As the famous saying goes… “You can’t pour from an empty cup”

Women are often the centre of every household, particularly when they’re also a mum! From the moment they wake up to the moment they go to bed they are thinking of others before themselves. Making breakfast for the kids, getting them ready for school on time, looking after them, all while keeping on top of managing chores and a career - all of this before they can think about themselves! But to give 100% we need to be nourished and well rested. Good nutrition is essential for good health. Optimum nutrition is related to improved infant, child and maternal health, stronger immune systems, safer pregnancy and childbirth, lower risk of non-communicable diseases (such as diabetes and cardiovascular disease), and longevity. Women’s health can be very broad - from mental to hormonal and even physical, but from what we know it appears nutrition and exercise are a common theme for keeping on top of it all.

Mental Health 

The Mental Load is the invisible labour that is involved in managing a household. This is often referred to as “cognitive labour” and is not so much about the physical tasks but the overseeing and delegating of those tasks. For example, a recent study shows that nearly 9 in 10 mothers say they feel solely responsible for organising the family's schedules, and the burden left them feeling overwhelmed, exhausted, and unable to make space for their own self-care. This can often lead to stress, anxiety, and burnout. 

This shows that looking after your mental health is just as important as your physical health. In an interview with University of Canterbury, Professor Julia Rucklidge talks about the incredible effects micronutrients can have on your mental health. Stress puts our bodies into fight or flight mode which can deplete the nutrients in our bodies, so it’s especially important to make sure you’re eating a well balanced diet full of the right nutrients when you’re starting to feel overwhelmed and tired.

Listen to the interview with Julia Rucklidge.

Hormonal Health

Women’s hormones, oestrogen and progesterone, have the most significant effect on a woman's health, and it’s something that is seemingly invisible. These hormones are responsible for regulating metabolism, sexual function, growth, and mood to name but a few. Women’s hormones constantly change throughout life, and while some changes are normal, a hormonal imbalance can be debilitating. A hormonal imbalance can manifest itself in many different ways such as; weight loss, weight gain, thirst, memory fog, acne and so many other ways. It can sometimes be difficult to identify, but there are ways you can help regulate your hormones. You can exercise regularly, keep to a regular sleep schedule, and eat well - nourish yourself with a diet high in fruits, vegetables, whole grains, protein, and healthy fats. Nutrition can be super beneficial for memory fog. Research has shown that blackcurrants improve memory, attention and cognitive function. Chlorophyll (the natural compound that gives plants their green colour) helps with acne scarring and the prevention of acne which is another great addition for those suffering hormone imbalances.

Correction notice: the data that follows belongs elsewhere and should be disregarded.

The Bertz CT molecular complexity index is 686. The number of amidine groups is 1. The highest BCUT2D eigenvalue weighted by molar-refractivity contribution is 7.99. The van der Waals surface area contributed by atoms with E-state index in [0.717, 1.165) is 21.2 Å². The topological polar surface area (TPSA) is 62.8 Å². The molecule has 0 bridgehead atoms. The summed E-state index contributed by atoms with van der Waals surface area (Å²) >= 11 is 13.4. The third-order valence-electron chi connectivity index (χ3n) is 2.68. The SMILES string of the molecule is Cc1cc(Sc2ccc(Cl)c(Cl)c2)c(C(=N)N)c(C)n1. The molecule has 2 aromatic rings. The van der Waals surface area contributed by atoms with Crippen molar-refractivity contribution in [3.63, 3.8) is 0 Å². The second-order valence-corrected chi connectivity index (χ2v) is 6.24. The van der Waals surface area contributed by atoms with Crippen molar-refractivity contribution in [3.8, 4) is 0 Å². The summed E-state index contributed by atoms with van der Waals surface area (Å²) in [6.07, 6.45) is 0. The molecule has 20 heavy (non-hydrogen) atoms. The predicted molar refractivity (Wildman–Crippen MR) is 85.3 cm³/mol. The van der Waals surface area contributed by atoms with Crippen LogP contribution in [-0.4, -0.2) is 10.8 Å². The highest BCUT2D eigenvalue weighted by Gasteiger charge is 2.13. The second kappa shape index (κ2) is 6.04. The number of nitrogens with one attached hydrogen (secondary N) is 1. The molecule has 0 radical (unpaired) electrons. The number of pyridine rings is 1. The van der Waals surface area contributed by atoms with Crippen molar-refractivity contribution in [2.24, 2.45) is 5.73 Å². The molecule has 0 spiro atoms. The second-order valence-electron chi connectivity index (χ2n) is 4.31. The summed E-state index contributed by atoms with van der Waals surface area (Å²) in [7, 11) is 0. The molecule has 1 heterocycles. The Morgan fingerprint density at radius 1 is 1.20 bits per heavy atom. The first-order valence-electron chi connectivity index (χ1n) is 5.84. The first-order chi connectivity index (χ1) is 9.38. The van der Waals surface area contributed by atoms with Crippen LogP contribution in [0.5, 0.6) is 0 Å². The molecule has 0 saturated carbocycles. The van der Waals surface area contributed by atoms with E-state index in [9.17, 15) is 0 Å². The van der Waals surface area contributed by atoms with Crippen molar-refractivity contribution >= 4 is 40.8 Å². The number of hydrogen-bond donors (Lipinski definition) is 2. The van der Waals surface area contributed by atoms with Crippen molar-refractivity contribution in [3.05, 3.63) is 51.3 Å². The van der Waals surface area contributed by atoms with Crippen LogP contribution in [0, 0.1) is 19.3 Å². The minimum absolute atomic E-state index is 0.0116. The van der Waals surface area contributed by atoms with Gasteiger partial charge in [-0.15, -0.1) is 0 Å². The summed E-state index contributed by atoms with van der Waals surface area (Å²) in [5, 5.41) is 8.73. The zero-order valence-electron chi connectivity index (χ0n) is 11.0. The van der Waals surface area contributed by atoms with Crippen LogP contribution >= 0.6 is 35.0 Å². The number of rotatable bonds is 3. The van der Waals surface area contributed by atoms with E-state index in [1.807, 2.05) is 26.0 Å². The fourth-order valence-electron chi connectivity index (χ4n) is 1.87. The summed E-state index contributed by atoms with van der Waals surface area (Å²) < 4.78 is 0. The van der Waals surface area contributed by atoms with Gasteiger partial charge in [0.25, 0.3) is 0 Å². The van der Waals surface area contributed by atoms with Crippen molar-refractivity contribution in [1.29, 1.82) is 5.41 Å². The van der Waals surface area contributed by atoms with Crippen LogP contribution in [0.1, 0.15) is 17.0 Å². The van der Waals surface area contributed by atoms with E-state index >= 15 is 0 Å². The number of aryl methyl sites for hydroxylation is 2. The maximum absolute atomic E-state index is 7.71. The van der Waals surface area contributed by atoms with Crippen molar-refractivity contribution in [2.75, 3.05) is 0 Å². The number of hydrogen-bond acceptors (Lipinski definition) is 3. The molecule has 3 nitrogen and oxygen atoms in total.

As women get older they experience peri-menopause and then menopause, and the suggestions on how to best manage these changes are unsurprisingly the same as the above.

Physical Health

Physical well-being is sustained by eating a diet of varied fruits and vegetables, sleeping well, exercising, and drinking water. It’s also important to make time for regular check-ups such as screenings for breast and cervical cancers. These are often daunting and time consuming especially when you are having to look after others. It can seem near impossible to find the time, but it is an important part of preventative self-care.


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